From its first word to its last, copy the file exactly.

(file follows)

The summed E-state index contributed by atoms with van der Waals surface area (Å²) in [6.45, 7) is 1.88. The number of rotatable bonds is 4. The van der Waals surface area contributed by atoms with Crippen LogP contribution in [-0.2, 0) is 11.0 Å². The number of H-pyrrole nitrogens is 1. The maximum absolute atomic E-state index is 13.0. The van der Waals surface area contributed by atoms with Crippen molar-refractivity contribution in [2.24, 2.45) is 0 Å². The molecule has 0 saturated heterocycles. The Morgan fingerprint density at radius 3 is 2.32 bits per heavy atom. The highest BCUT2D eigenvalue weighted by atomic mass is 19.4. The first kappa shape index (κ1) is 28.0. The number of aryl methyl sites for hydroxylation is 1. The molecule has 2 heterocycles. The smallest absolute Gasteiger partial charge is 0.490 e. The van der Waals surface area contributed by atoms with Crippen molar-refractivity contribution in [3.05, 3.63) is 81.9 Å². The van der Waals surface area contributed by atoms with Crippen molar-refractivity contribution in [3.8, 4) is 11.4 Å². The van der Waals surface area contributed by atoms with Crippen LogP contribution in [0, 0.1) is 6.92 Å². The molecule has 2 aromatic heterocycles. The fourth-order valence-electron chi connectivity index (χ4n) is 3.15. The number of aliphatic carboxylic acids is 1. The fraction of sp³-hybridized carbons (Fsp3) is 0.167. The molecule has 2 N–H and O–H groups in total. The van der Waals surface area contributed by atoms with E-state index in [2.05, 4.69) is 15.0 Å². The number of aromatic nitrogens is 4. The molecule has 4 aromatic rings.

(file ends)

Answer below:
The summed E-state index contributed by atoms with van der Waals surface area (Å²) in [6.45, 7) is 1.88. The number of rotatable bonds is 4. The van der Waals surface area contributed by atoms with Crippen LogP contribution in [-0.2, 0) is 11.0 Å². The number of H-pyrrole nitrogens is 1. The maximum absolute atomic E-state index is 13.0. The van der Waals surface area contributed by atoms with Crippen molar-refractivity contribution in [2.24, 2.45) is 0 Å². The molecule has 0 saturated heterocycles. The Morgan fingerprint density at radius 3 is 2.32 bits per heavy atom. The highest BCUT2D eigenvalue weighted by atomic mass is 19.4. The first kappa shape index (κ1) is 28.0. The number of aryl methyl sites for hydroxylation is 1. The molecule has 2 heterocycles. The smallest absolute Gasteiger partial charge is 0.490 e. The van der Waals surface area contributed by atoms with Crippen molar-refractivity contribution in [3.05, 3.63) is 81.9 Å². The van der Waals surface area contributed by atoms with Crippen molar-refractivity contribution in [3.8, 4) is 11.4 Å². The van der Waals surface area contributed by atoms with Crippen LogP contribution in [0, 0.1) is 6.92 Å². The molecule has 2 aromatic heterocycles. The fourth-order valence-electron chi connectivity index (χ4n) is 3.15. The number of aliphatic carboxylic acids is 1. The fraction of sp³-hybridized carbons (Fsp3) is 0.167. The molecule has 2 N–H and O–H groups in total. The van der Waals surface area contributed by atoms with E-state index in [2.05, 4.69) is 15.0 Å². The number of aromatic nitrogens is 4. The molecule has 4 aromatic rings.